It’s no big secret that industry awards are often nothing more than a sham with awards earmarked here and there so that each company can walk away with another excuse for a bad press release. Some of the awards given out this past Tuesday at the Global Mobile Awards in Barcelona however, are making us scratch our heads more than usual. We don’t mean to single out any companies in particular, but when we saw that RIM’s SurePress got the nod for the Best Mobile Technology Breakthrough we were absolutely flabbergasted. Breakthrough in what way? And don’t give us that whole “precision typing and navigation enables a whole [sic] range of applications and features that have not been possible on a touchscreen mobile device” spin that some random PR intern cooked up.
We honestly struggled for a long time to think of a single application for the Storm that is better than any of the alternatives for other touchscreen handsets and we simply couldn’t do it. Now before some of you go off and start whining about how “BGR hates BlackBerry” you should know how untrue that is — there’s room enough in our hearts and on our belts for all phones. If you knew how many BlackBerry devices we’ve owned (and still own) collectively, you’d know how much we love the ‘Berry. The simple fact of the matter is the more time we spend with SurePress the more frustrated we get with it.
We would love for a company to come up with a touchscreen that issued the same sensation one feels when typing on a physical keypad, but until it happens with a capacitive keypad we plain and simply aren’t interested in it. Why? Because technology such as SurePress slows down even the most basic tasks. Typing a quick email on the Storm can be rather frustrating as half of the time typing any text requires that you momentarily pause while the screen “clicks” and resets to its natural position, thus allowing you to type the next character. It’s definitely something that some people can live with, but we bet you would be shocked at the number of times we hear from people who have a Storm along with other touchscreen devices like the Touch Diamond, Omnia or iPhone and say they can no longer stand the Storm because of its keypad.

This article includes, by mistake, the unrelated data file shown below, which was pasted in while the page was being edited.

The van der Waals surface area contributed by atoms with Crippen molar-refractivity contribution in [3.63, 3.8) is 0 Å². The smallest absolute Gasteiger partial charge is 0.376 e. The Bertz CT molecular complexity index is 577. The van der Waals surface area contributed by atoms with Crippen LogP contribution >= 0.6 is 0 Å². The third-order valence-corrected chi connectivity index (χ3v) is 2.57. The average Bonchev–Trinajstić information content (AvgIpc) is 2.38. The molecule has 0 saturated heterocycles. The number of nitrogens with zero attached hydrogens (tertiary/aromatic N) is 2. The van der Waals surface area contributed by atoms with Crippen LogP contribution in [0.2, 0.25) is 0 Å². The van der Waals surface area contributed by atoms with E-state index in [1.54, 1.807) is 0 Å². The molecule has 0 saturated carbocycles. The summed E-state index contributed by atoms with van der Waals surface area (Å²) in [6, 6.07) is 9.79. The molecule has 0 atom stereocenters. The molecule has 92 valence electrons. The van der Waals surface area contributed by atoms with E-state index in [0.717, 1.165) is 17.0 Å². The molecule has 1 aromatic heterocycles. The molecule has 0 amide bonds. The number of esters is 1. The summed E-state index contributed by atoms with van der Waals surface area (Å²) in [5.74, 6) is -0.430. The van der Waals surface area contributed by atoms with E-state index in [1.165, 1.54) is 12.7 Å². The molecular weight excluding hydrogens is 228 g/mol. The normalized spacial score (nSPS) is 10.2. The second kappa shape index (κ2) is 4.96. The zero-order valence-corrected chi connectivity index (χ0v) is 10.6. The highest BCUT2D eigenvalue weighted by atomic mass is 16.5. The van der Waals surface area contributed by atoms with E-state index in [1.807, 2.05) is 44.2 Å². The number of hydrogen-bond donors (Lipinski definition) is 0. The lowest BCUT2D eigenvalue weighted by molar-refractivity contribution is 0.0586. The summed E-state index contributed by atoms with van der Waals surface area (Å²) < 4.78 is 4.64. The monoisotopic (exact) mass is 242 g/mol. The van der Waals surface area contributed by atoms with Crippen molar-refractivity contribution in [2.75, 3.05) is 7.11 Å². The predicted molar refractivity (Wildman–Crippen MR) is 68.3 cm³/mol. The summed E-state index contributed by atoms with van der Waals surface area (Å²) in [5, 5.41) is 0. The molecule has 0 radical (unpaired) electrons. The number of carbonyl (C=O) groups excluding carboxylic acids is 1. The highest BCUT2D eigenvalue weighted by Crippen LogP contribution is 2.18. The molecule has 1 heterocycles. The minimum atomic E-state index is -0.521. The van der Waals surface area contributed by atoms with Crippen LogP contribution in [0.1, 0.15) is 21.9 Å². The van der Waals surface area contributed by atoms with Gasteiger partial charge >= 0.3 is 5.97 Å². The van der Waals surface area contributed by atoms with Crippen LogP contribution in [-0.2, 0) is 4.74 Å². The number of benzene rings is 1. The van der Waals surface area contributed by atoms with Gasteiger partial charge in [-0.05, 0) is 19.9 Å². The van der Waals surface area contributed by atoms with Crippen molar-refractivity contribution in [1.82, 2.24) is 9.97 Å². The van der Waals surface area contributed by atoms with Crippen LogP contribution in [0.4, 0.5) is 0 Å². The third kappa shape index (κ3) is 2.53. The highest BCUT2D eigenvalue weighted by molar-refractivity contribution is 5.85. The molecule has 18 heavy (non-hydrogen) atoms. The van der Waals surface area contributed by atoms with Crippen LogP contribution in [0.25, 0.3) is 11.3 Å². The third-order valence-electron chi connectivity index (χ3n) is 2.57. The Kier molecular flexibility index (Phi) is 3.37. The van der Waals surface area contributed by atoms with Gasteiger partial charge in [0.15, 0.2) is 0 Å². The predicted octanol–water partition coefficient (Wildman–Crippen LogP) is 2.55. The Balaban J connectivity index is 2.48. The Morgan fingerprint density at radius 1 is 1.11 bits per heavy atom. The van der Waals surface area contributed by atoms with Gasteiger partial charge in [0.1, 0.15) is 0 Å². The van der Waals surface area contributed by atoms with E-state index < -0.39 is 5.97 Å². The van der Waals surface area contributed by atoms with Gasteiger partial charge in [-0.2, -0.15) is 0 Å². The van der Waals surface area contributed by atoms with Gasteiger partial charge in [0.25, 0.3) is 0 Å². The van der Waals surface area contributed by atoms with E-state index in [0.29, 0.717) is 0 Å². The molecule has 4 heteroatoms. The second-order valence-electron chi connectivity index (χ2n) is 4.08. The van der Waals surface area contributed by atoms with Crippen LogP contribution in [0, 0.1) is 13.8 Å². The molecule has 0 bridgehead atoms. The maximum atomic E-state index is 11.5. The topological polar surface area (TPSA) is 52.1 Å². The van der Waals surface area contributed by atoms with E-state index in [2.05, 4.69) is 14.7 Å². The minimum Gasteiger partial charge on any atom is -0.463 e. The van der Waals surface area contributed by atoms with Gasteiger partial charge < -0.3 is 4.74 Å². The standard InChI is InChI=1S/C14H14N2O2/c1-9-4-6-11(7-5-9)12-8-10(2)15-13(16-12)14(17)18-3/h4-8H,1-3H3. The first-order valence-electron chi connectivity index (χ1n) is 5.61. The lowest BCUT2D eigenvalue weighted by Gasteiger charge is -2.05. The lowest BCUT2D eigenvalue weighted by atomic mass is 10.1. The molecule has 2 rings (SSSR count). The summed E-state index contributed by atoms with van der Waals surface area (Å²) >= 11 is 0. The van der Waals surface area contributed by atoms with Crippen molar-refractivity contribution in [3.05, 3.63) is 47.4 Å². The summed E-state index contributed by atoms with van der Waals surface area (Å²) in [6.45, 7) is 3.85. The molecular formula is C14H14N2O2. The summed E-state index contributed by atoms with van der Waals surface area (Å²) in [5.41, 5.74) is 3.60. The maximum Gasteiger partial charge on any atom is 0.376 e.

If only RIM would have set its sights less on trying to outdo Apple (denying the fact that RIM wanted the Storm to be an “iPhone” killer is preposterous) with gimmicky technology. It could easily have selected a pre-existing capacitive touchscreen and created a heavily modified OS to better suit it. Had it chosen to do so, we think RIM would have hit one so hard it might have hit the lighting at Tigers Stadium. But instead RIM wasted time, money and credibility because it tried to do something that it just isn’t ready for or fully-capable of doing. It’s a damn shame too, because we were really rooting for RIM to have a unanimous hit on its hands.